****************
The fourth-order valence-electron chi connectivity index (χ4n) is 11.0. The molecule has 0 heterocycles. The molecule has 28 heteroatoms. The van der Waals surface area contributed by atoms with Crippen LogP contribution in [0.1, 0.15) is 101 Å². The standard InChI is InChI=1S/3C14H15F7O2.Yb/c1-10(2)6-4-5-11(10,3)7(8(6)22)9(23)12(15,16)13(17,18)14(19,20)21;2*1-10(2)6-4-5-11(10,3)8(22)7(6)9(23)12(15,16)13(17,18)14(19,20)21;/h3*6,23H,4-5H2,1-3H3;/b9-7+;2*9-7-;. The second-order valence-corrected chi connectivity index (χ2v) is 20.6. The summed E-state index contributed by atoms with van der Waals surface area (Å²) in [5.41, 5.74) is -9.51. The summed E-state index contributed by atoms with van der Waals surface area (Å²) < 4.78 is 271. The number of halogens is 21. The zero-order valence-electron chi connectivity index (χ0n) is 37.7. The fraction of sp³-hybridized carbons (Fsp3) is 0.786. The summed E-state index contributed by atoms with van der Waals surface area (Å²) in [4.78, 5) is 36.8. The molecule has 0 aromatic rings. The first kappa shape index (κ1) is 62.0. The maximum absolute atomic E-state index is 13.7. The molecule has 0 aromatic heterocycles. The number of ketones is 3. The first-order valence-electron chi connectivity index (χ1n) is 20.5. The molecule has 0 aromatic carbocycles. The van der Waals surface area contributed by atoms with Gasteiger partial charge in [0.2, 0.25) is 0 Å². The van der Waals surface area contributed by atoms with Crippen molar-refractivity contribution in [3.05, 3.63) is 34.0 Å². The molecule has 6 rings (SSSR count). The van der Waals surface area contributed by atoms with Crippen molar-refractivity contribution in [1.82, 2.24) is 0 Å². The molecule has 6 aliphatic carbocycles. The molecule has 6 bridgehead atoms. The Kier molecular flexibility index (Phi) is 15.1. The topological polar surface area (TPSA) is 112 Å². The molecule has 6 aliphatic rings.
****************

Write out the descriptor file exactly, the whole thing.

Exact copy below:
The fourth-order valence-electron chi connectivity index (χ4n) is 11.0. The molecule has 0 heterocycles. The molecule has 28 heteroatoms. The van der Waals surface area contributed by atoms with Crippen LogP contribution in [0.1, 0.15) is 101 Å². The standard InChI is InChI=1S/3C14H15F7O2.Yb/c1-10(2)6-4-5-11(10,3)7(8(6)22)9(23)12(15,16)13(17,18)14(19,20)21;2*1-10(2)6-4-5-11(10,3)8(22)7(6)9(23)12(15,16)13(17,18)14(19,20)21;/h3*6,23H,4-5H2,1-3H3;/b9-7+;2*9-7-;. The second-order valence-corrected chi connectivity index (χ2v) is 20.6. The summed E-state index contributed by atoms with van der Waals surface area (Å²) in [5.41, 5.74) is -9.51. The summed E-state index contributed by atoms with van der Waals surface area (Å²) < 4.78 is 271. The number of halogens is 21. The zero-order valence-electron chi connectivity index (χ0n) is 37.7. The fraction of sp³-hybridized carbons (Fsp3) is 0.786. The summed E-state index contributed by atoms with van der Waals surface area (Å²) in [4.78, 5) is 36.8. The molecule has 0 aromatic rings. The first kappa shape index (κ1) is 62.0. The maximum absolute atomic E-state index is 13.7. The molecule has 0 aromatic heterocycles. The number of ketones is 3. The first-order valence-electron chi connectivity index (χ1n) is 20.5. The molecule has 0 aromatic carbocycles. The van der Waals surface area contributed by atoms with Gasteiger partial charge in [0.2, 0.25) is 0 Å². The van der Waals surface area contributed by atoms with Crippen molar-refractivity contribution in [3.05, 3.63) is 34.0 Å². The molecule has 6 rings (SSSR count). The van der Waals surface area contributed by atoms with Crippen molar-refractivity contribution in [1.82, 2.24) is 0 Å². The molecule has 6 aliphatic carbocycles. The molecule has 6 bridgehead atoms. The Kier molecular flexibility index (Phi) is 15.1. The topological polar surface area (TPSA) is 112 Å². The molecule has 6 aliphatic rings.